Referring now to FIG. 3, there is shown an enlarged view in perspective of one of the CCD sensor assemblies 12 comprising the sensor 16 and spacer layer 18 formed around the active area 26 of sensor 16. The spacer layer 18 totally surrounds the active area 26a so as to provide support for the fiber optic faceplate 14 when it is placed thereon. In a presently preferred embodiment, only four corner portions 18a (shown within adjacent pairs of perpendicular dashed lines) of layer 18 are used to support the fiber optic faceplate 14. The use of just corner portions 18a effectively generates vent holes which allow any gas bubbles entrapped between the fiber optic faceplate 14 and the CCD sensor 16 to be removed by subjecting the device 10 to a vacuum. Each individual sensor assembly 12 is then mounted onto a particular carrier or package 22, as shown in FIG. 1, and wire-bonded (using wire bonds 24) to electrically connect contact pads (not shown) on the sensor 16 to the proper contact pads (not shown) on the carrier or package 22.
The optical coupling material 20 is then placed on the active area 26 of sensor 16 and between spacer layer 18 to at least the height T of the spacer layer 18. It is to be understood that the coupling material can be any suitable material such as, for example, a gel which is available from companies making such product as, for example, Dow Corning. The purpose of the coupling material 20 is to match the index of refraction between the glass of the faceplate 14 and the silicon dioxide of the exemplary CCD sensor. In other words, the controlled gap between the faceplate 14 and the sensor 16 is filled with a coupling material (optical gel) that has the same properties (e.g., index of refraction) as the material (e.g., glass) of fiber optic faceplate 14.
The fiber optic faceplate 14 is then positioned on the spacer layer 18 to contact the optical coupling material 20 in a manner that avoids bubbles in the optical coupling material 20. Typically, the faceplate 14 can be inclined to contact one side of the faceplate 14 with the spacer layer 18, and then the angle of incline of the faceplate 14 is slowly lowered until the faceplate is in complete contact with the spacer layer 18. With care, such procedure should avoid bubbles from forming in the coupling material 20. Once the faceplate 14 is positioned on spacer layer 18, the fiber optic faceplate 14 is sealed in place (along a portion or the whole of its edge) with an adhesive (not shown) or other suitable sealer. Subsequently, the end of an optical fiber (not shown) would be placed in contact with the major surface of the fiber optic faceplate 14 opposite the major surface in contact with spacer layer 18 and coupling material 20.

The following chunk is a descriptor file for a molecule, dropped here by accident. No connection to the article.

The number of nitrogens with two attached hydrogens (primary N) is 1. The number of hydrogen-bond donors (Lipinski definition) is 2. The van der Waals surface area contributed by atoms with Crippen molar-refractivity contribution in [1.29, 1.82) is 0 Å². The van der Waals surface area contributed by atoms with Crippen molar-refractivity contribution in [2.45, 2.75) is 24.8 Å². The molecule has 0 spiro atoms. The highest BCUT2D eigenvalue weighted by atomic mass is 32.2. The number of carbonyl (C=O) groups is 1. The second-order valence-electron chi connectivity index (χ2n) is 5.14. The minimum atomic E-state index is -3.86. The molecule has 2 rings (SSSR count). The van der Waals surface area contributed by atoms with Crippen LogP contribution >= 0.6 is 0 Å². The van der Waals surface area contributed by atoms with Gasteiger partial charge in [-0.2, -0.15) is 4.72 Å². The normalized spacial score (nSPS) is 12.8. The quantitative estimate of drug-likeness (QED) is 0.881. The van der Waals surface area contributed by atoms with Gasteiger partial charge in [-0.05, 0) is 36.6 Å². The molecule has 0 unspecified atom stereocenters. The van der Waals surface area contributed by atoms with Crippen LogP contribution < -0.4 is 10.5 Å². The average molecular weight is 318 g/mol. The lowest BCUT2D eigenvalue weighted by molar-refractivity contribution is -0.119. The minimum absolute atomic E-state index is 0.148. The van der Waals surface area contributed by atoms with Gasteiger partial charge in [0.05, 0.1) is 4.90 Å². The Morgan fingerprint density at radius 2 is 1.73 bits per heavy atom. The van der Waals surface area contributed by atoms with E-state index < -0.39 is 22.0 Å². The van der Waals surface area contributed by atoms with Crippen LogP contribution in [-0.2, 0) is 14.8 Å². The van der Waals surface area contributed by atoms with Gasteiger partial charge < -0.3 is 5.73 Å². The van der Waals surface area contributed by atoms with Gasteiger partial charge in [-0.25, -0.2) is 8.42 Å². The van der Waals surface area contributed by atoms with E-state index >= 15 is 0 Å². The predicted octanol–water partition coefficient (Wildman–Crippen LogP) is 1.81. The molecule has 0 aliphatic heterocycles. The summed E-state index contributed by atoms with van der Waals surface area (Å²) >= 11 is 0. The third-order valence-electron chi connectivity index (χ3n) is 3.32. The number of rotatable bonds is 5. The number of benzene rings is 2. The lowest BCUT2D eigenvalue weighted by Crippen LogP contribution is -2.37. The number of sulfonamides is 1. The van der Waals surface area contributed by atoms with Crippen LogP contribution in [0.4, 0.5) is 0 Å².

It is to be understood that the specific embodiments described herein are intended merely to be illustrative of the spirit and scope of the invention. Modifications can readily be made by those skilled in the art consistent with the principles of the invention. More particularly, the invention provides for the use of a spacer layer 18 between a first component (e.g., a sensor) and a second component (e.g., a fiber optic faceplate) to provide an efficient technique and manufacturing process to control the gap between the first and second components without concern for tolerance variations in the first and second components. The controlled gap between the first and second components can be filled with a suitable coupling material when necessary. More particularly, the present invention is described hereinbefore relative to a CCD sensor 16 and a fiber optic faceplate 14. It is to be understood that the fiber optical faceplate could be any other suitable component such as, for example, a lens to focus a light beam from the optical fiber onto the sensor. Alternatively, the sensor 16 could be a laser, and the faceplate 14 could be a lens for focusing the light emitted from the laser into the core of an optical fiber (not shown) such as a single mode optical fiber.
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|U.S. Classification||385/120, 385/89, 250/227.11, 156/158, 156/99, 156/106, 385/116, 250/227.28|
|Nov 8, 1990||AS||Assignment|
Owner name: EASTMAN KODAK COMPANY, ROCHESTER, NEW YORK A CORP.
Free format text: ASSIGNMENT OF ASSIGNORS INTEREST.;ASSIGNORS:TARN, TERRY;CARNALL, EDWARD JR;BULL, DAVID N.;REEL/FRAME:005514/0273;SIGNING DATES FROM 19901101 TO 19901102
|Apr 13, 1995||FPAY||Fee payment|
Year of fee payment: 4
|Jun 1, 1999||FPAY||Fee payment|
Year of fee payment: 8
|May 29, 2003||FPAY||Fee payment|
Year of fee payment: 12